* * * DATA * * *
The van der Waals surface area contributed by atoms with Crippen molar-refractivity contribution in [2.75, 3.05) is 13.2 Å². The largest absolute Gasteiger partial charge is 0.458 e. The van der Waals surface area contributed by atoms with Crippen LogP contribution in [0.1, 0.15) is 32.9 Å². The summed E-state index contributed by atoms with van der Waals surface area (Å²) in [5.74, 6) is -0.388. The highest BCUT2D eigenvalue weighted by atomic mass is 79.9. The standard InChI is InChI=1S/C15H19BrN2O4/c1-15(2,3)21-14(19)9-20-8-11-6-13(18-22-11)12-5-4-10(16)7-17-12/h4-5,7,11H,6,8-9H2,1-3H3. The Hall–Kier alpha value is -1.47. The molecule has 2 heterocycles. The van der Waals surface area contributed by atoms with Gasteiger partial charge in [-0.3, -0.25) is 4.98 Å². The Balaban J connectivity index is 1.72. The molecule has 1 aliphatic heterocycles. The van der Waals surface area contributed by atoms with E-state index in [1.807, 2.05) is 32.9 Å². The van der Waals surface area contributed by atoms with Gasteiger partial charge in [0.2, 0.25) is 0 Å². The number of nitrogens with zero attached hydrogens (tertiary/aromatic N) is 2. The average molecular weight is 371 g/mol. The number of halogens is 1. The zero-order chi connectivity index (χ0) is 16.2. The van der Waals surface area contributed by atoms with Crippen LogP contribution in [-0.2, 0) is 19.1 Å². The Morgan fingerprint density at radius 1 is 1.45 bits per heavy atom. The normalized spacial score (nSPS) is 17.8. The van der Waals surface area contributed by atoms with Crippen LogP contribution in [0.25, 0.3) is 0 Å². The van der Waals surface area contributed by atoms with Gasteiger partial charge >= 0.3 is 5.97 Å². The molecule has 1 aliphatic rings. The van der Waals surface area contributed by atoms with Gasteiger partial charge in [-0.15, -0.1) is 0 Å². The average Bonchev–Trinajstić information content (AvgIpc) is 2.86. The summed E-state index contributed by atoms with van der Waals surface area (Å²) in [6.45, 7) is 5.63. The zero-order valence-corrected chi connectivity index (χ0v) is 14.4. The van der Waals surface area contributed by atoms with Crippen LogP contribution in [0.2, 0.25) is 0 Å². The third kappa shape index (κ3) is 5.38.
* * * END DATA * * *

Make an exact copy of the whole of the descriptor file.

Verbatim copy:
The van der Waals surface area contributed by atoms with Crippen molar-refractivity contribution in [2.75, 3.05) is 13.2 Å². The largest absolute Gasteiger partial charge is 0.458 e. The van der Waals surface area contributed by atoms with Crippen LogP contribution in [0.1, 0.15) is 32.9 Å². The summed E-state index contributed by atoms with van der Waals surface area (Å²) in [5.74, 6) is -0.388. The highest BCUT2D eigenvalue weighted by atomic mass is 79.9. The standard InChI is InChI=1S/C15H19BrN2O4/c1-15(2,3)21-14(19)9-20-8-11-6-13(18-22-11)12-5-4-10(16)7-17-12/h4-5,7,11H,6,8-9H2,1-3H3. The Hall–Kier alpha value is -1.47. The molecule has 2 heterocycles. The van der Waals surface area contributed by atoms with Gasteiger partial charge in [-0.3, -0.25) is 4.98 Å². The Balaban J connectivity index is 1.72. The molecule has 1 aliphatic heterocycles. The van der Waals surface area contributed by atoms with E-state index in [1.807, 2.05) is 32.9 Å². The van der Waals surface area contributed by atoms with Gasteiger partial charge in [0.2, 0.25) is 0 Å². The number of nitrogens with zero attached hydrogens (tertiary/aromatic N) is 2. The average molecular weight is 371 g/mol. The number of halogens is 1. The zero-order chi connectivity index (χ0) is 16.2. The van der Waals surface area contributed by atoms with Crippen LogP contribution in [-0.2, 0) is 19.1 Å². The Morgan fingerprint density at radius 1 is 1.45 bits per heavy atom. The normalized spacial score (nSPS) is 17.8. The van der Waals surface area contributed by atoms with Crippen LogP contribution in [0.25, 0.3) is 0 Å². The van der Waals surface area contributed by atoms with Gasteiger partial charge >= 0.3 is 5.97 Å². The molecule has 1 aliphatic rings. The van der Waals surface area contributed by atoms with Gasteiger partial charge in [-0.15, -0.1) is 0 Å². The average Bonchev–Trinajstić information content (AvgIpc) is 2.86. The summed E-state index contributed by atoms with van der Waals surface area (Å²) in [6.45, 7) is 5.63. The zero-order valence-corrected chi connectivity index (χ0v) is 14.4. The van der Waals surface area contributed by atoms with Crippen LogP contribution in [0.2, 0.25) is 0 Å². The third kappa shape index (κ3) is 5.38.